Renaissance art experts, intellectual historians, mystical theologians, wizard headmasters, and other cultural missionaries whom Harvard University Press has targeted as likely readers of its six-volume edition of Marsilio Ficino's Platonic Theology may well be surprised to learn from the great Florentine magus that studious training of the mind 'weakens the body and prevents us from living a comfortable life.' It is a warning they will probably not heed. Nor should they. Modern scholars can routinely be seen strengthening their bodies on university-supplied treadmills, the latest models of which, I've noticed, are equipped with convenient book rests. A comfortable life indeed, compared with the rigours of the academic past.
From the third and fourth volumes of the new edition, spanning books 9–14 of the Latin treatise, we can infer that Ficino's original target readers must not have been very fit – at least not if they took to heart his dictum that 'the mind will be most perfect when it has soared completely away from the body.' Poets must have had an especially hard time keeping their bodies in shape because their high-performance souls were frequently shaken by furores, violent Platonic 'frenzies' for which there was no talismanic cure and no rehab centre specializing in Ciceronian prose therapy. So, if you were seeking to maintain a high research profile at the Florentine Academy, you just had to brace yourself for an out-of-body sabbatical. The academic soul aspiring to an eternity of tenure under Ficino's direction was simply expected to 'scorn the body's assistance like someone who is able to live at some point ... who may begin to live even now ... without the body's help.'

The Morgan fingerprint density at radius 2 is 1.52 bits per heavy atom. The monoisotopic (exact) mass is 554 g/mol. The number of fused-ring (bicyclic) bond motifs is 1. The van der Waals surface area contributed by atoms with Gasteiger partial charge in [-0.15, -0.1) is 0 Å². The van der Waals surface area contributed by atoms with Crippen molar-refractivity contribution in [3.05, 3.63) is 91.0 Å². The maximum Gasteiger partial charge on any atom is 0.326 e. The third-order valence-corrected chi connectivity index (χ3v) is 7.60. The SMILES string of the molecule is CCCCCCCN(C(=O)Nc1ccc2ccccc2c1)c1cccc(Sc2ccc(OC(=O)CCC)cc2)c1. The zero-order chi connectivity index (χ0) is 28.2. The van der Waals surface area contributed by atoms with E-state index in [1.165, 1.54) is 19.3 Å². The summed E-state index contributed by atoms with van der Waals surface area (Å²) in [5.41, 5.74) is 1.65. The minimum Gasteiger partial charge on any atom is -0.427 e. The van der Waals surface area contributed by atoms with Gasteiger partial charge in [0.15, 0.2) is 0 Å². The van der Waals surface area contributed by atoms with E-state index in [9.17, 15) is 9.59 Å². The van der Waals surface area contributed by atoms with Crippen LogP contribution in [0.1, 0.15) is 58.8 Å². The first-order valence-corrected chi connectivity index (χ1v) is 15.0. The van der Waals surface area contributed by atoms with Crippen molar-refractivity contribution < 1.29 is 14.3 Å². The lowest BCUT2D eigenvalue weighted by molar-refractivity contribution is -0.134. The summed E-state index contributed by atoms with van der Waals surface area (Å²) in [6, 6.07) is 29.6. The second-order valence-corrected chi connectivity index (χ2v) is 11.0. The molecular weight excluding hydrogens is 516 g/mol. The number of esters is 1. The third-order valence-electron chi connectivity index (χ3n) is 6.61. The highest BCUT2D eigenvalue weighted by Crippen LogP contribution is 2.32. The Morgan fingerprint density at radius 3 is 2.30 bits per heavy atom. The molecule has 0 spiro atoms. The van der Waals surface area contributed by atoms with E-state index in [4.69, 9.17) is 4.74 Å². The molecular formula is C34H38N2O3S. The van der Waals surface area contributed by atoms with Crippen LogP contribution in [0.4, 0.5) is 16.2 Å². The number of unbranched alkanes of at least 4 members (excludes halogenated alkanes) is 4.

To the eyes of the body volumes 3 and 4 will naturally appear as discrete physical entities, but to the eye of the mind – ever the Platonic theologian's preferred mode of vision – their philosophical contents mystically coalesce into a single stream of argument addressing two erroneous doctrines and a doubt. The doctrines are both Epicurean. The first is universal materialism, the belief that the soul is composed of matter like the body and everything else in the world. The second is its psychological corollary, a heresy now known as 'mortalism,' which denies that the soul lives after the body dies. Ficino devotes books 9–11 of his treatise (volume 3) to the refutation of both errors, and though he musters a host [End Page 397] of high-flown arguments from the Platonic and Patristic traditions to eradicate Epicureanism from his belief system, a lowly doubt lingers in his mind, a nagging legacy of the Sceptics. To demonstrate that the soul is essentially matter-free and therefore more itself after the death of the body is, alas, not quite to prove that it is 'an undivided and immortal form.' Who's to say that the soul, even if it should escape the body at death, might not lose its individual unity, its formal wholeness, in the eroding course of time?
To overcome that spirit-sinking doubt, the Platonic theologian channels all his buoyant intellectual energy in books 12–14 (volume 4) against the Sceptics' attack on the anagogic model of higher education. In case the first three volumes in the Platonic Theology should fail to convince you that independence from your body is good for your soul, the fourth provides a multitude of proofs: (a) that despite your vacuous worldly desire for more wealth and power you do in fact have a soul; (b) that despite your insane ambition to live forever your soul is perfectly rational; and (c) that despite your absurdly short life-span your rationality is a miraculous sign of your immortality.
Though contemporary philosophers may find these old arguments and much else...